I enjoyed the humorous results of Stitch’s mischievous antics in the preshow area and throughout the show, including his blue paint footprints all over the ceiling of the audience waiting area and “Stitch-ears” on the birds. Adorable Stitch made a too-brief appearance toward the end of the show.

Pirates of the Caribbean

The Tokyo version of Pirates of the Caribbean was only ever so slightly different from the California version. It has even been redesigned to feature Johnny Depp as Captain Jack Sparrow. It has not, however, been altered by concerns about political correctness. In the Tokyo version, pirate men still chase after women, rather than food. The famous song is sung in English, although the ominous warning given after our float through the bayou was in Japanese.

Eating at Queen of Hearts Banquet Hall

This elaborately-themed counter-service restaurant feels like the interior of an Alice in Wonderland ride. The meal that I had, a half-chicken with small sides, was very similar to the meal that I had at the upscale table-service restaurant S.S. Columbia at Tokyo DisneySea. They offered attractive unbirthday cakes for dessert.
 

Inside the Queen of Hearts Banquet Hall
 
Meeting Mickey thousands of miles from home

The final thing that I did at Tokyo Disneyland was to meet The Mouse. Tokyo Disneyland was about 10 minutes from closing when I ran up to the entrance to Mickey’s House. A Cast Member welcomed me inside Mickey’s cute home (similar to the one in California), which I imagine is usually packed with guests. I followed “Meet Mickey” signs, in English and Japanese, all the way to a queue of only about 12 other people.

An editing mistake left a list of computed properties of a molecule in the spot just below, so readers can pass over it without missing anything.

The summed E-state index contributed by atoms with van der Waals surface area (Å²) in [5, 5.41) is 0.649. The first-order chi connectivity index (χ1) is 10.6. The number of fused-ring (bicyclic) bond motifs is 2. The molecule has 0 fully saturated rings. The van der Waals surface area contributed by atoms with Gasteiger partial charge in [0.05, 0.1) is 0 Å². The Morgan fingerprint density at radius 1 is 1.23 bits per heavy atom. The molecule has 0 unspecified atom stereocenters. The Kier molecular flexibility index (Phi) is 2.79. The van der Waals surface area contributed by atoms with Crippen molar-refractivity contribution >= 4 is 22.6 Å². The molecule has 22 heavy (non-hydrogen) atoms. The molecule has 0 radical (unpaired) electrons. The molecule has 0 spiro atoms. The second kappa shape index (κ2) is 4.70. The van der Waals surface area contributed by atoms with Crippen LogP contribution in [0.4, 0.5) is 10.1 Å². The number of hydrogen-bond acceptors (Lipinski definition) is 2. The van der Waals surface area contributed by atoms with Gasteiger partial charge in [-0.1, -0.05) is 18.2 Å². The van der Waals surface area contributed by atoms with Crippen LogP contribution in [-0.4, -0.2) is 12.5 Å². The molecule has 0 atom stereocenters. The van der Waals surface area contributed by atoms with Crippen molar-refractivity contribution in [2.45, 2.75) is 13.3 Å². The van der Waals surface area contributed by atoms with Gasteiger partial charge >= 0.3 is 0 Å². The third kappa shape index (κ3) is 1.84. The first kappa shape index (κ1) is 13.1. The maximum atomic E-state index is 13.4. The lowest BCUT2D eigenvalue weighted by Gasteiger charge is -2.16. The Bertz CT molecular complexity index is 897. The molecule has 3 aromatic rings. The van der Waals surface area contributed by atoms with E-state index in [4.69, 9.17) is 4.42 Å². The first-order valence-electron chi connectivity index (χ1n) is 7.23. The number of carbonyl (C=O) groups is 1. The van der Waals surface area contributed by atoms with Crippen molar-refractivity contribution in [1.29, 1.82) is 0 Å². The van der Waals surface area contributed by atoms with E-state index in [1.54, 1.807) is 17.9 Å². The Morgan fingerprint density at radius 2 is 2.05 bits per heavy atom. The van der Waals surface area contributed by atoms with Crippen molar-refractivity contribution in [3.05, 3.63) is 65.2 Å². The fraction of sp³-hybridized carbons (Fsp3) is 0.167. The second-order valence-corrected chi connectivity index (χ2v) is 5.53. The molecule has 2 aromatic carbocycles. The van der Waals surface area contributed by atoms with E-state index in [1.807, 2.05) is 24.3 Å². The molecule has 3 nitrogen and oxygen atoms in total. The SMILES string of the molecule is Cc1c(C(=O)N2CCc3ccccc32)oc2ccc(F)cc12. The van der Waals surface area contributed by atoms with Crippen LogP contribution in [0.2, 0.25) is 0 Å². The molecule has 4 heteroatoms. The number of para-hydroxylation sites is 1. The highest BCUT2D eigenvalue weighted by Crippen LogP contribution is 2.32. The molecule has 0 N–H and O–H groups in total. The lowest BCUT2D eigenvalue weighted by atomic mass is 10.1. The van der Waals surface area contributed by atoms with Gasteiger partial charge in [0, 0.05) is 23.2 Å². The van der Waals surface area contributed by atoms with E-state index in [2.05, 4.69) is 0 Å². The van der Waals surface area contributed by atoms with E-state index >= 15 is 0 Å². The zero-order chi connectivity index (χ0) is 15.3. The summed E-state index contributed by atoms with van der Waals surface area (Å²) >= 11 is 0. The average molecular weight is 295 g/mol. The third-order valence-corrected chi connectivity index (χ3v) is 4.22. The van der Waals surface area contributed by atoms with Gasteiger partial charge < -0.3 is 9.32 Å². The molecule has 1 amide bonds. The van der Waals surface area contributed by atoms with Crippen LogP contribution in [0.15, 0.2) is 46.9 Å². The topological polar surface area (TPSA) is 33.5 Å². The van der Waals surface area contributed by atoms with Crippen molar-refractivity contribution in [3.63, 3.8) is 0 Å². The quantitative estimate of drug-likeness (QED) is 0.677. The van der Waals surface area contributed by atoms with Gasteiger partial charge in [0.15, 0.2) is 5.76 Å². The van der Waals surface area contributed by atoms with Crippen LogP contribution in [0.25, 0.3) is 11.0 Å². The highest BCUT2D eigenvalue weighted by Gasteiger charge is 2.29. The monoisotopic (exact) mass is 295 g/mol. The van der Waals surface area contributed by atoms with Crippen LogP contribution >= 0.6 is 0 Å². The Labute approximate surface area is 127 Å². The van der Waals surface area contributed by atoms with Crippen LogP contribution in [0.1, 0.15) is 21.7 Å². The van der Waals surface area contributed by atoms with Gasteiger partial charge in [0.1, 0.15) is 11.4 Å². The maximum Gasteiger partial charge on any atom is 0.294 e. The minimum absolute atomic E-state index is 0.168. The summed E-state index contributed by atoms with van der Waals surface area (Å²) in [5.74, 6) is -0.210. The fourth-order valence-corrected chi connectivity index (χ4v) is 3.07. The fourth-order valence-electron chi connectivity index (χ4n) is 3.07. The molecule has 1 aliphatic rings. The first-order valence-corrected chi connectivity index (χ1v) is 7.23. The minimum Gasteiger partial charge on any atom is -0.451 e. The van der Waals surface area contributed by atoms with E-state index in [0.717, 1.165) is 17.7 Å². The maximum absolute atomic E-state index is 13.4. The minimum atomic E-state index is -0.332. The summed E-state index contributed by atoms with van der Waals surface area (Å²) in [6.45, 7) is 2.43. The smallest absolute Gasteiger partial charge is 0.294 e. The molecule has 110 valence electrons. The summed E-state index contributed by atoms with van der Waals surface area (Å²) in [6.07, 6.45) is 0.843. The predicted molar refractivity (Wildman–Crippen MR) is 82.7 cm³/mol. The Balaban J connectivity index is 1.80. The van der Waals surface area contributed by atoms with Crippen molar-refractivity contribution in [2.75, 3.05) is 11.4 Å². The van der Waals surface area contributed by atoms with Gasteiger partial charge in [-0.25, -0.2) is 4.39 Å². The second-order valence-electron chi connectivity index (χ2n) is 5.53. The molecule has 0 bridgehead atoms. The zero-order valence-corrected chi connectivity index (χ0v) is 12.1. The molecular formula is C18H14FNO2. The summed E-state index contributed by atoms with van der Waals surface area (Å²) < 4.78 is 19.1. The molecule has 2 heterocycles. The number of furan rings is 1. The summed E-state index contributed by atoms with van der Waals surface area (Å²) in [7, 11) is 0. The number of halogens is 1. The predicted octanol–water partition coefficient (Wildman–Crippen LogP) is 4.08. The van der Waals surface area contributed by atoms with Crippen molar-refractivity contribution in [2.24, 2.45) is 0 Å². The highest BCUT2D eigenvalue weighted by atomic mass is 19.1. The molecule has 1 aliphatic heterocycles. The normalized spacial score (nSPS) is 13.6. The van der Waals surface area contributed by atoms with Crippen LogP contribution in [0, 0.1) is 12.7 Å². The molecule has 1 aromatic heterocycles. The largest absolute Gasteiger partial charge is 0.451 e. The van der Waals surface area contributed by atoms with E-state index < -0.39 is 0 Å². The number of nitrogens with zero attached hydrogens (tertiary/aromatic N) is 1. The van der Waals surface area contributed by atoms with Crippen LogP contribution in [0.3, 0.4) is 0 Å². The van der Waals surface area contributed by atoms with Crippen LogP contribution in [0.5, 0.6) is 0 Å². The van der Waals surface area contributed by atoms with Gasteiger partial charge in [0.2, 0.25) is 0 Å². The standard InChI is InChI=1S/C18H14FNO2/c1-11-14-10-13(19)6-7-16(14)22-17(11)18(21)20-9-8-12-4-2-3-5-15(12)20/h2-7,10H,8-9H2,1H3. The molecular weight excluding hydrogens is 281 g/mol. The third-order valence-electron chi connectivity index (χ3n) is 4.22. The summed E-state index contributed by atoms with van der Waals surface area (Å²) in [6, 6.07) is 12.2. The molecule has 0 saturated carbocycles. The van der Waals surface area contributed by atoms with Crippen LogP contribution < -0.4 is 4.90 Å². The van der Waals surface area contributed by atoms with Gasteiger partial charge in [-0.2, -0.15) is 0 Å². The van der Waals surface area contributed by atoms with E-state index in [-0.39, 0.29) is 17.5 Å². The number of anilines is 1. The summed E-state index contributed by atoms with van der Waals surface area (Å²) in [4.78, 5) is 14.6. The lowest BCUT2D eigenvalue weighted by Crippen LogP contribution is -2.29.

Minutes away from meeting The Mouse!
 
After a few minutes, six of us were led into a room where Mickey Mouse waited for us, dressed in his sorcerer’s robe. When it was my turn for a photo, I said to Mickey, “I came a long way to see you here.” He gave me a big hug as the other guests in the group said, “Aww.” I will always treasure that memory.
 

Me and Mickey!
 
A "goodnight kiss" from Cinderella Castle

Tokyo Disneyland was technically closed as I made my way into the central hub of Tokyo Disneyland, still high off my meeting with Mickey. The castle was lit so beautifully that I couldn’t resist stopping for a photo. Then, suddenly, music began to play. The castle lighting changed from one color to another. The 30th anniversary decorations on the castle sparkled and glowed.

I stood with about a dozen other people, watching what felt like our own private show. I’m not sure whether this happens every night or only on nights when the fireworks show is cancelled due to rain (as it was on the day of my visit) or whether they were just running some sort of test of the system. Given the low turnout, it felt like something that no one was expecting.